Book Review: The Daughters of the Palatine by Phyllis T Smith

I loved I Claudius, but I would have to say that I found Phyllis T. Smith’s The Daughters of the Palatine a more plausible version of that happened to the Julio-Claudian dynasty during the reign of Augustus than Robert Graves’ version.
The Daughters of Palatine Hill is narrated by three women, Livia, the Wife of Augustus, Julia, the daughter of Augustus, and Cleopatra Selene, the only surviving child of Marc Antony and Queen Cleopatra of Egypt.
The lives of the three women are inextricably intertwined. In the first chapter we see Julia, the pampered nine year old daughter of Rome’s first citizen Augustus as she watches her father’s triumphal parade. He had defeated his rival Marc Anthony and his wife Cleopatra at the battle of Actium and the vanquished rulers had both committed suicide. Prisoners from the war marched behind the triumphal chariot. They would in all likelihood be strangled to death after the triumph, as was the custom. Among them was a cart bearing three young children in chains made of gold, Cleopatra and Antony’s children, the twin Alexander Helios and Cleopatra Selene and their younger brother Ptolemy. Julia feels sorry for them and hopes that they will not be put to death.
The children are not put to death but are taken in by the household of Octavia, the sister of Augustus. The two boys are carried off by childhood illnesses and only Selene remains. She is a lonely and frightened little girl, cowed and compliant. Her only friend is the orphaned Jullus Antony, her half-brother who had also been taken in by Octavia who had been married to Marc Antony.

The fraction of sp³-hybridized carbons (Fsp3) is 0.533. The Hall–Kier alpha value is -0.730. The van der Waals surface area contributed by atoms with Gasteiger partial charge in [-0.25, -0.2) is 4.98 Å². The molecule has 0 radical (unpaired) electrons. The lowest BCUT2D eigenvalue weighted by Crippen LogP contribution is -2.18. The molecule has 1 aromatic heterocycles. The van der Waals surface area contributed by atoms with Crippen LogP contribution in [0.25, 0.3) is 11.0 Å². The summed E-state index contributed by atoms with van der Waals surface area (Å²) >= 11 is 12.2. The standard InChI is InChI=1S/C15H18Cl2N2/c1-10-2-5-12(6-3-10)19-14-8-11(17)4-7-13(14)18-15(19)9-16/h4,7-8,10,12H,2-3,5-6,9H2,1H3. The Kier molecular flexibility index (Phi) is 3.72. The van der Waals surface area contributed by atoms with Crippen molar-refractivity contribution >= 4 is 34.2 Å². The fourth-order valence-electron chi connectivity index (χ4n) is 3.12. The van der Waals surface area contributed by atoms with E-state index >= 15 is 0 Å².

Smith’s portrayal of Livia is a far cry from the monstrous I Claudius version. She is shrewd, matronly and utterly devoted to her husband. She does her best to influence her husband in the direction of moderation and mercy. Indeed, students of Roman history have often remarked on the contrast of the bloodthirsty young Octavian and the wise and moderate ruler he eventually became, and perhaps the change was engendered by his relationship with Livia.
It is Julia who is the central and tragic character in this book. She is portrayed as loving her first husband, Marcellus, the son of her Aunt Octavia and heir apparent to Augustus. But when Augustus become ill with plague and believes he is going to die, he passes his signet ring to Marcus Vipsanius Agrippa, his best friend from boyhood and his right-hand man. It is clear that he believes that young Marcellus is not yet ready to rule Rome, and that Agrippa is far more capable. Marcellus is stunned by the decision and soon afterwards dies of plague. Augustus remarkably recovers.
Julia is then betrothed to Marcus Vipsanius Agrippa. She is a woman of a poetic and passionate bent and the staid, sober Agrippa is not to her liking. She endures the marriage and eventually bears him five children, one posthumously. When he is away on campaign she consorts with libertine friends, people who might be considered hippies and beatniks in our times. Among her lovers is a descendant of the Scipios and a Gracchus, both of whom are discontented with the rule of Augustus and would like to see the Republic restored.
After Agrippa dies, Julia is pressured into marrying Livia’s son Tiberius, an even more unsuitable match for her than Agrippa. They have a child but the boy dies and Tiberius blames Julia, who had been out at a gallery exhibition when the boy became ill. They become irrevocably estranged and Tiberius goes into self-imposed exile in Rhodes.
Julia resumes her libertine lifestyle and becomes enamored of Jullus Antony whom Augustus has promoted to political office but has carefully denied any military command. Julia is terrified that when her father dies, Tiberius will return, take power as a tyrant and destroy her. This fear leads her to plot with Jullus Antony to remove Augustus and take power into their own hands.
Jullus decides to bring his half-sister Cleopatra Selene and her husband Juba, King of Mauritania into the plot, promising her a much more extensive kingdom to rule should they succeed. Selene is faced with a most difficult choice, her devotion to her brother, or her devotion to Augustus, Livia, and Rome. She knows that Julia and Jullus’s actions will bring about a return of civil war and that many will die. Failing to dissuade them, she makes her gut-wrenching decision.
Phyllis T. Smith has done a superb job of getting into the heads of three of the most intriguing women in history.

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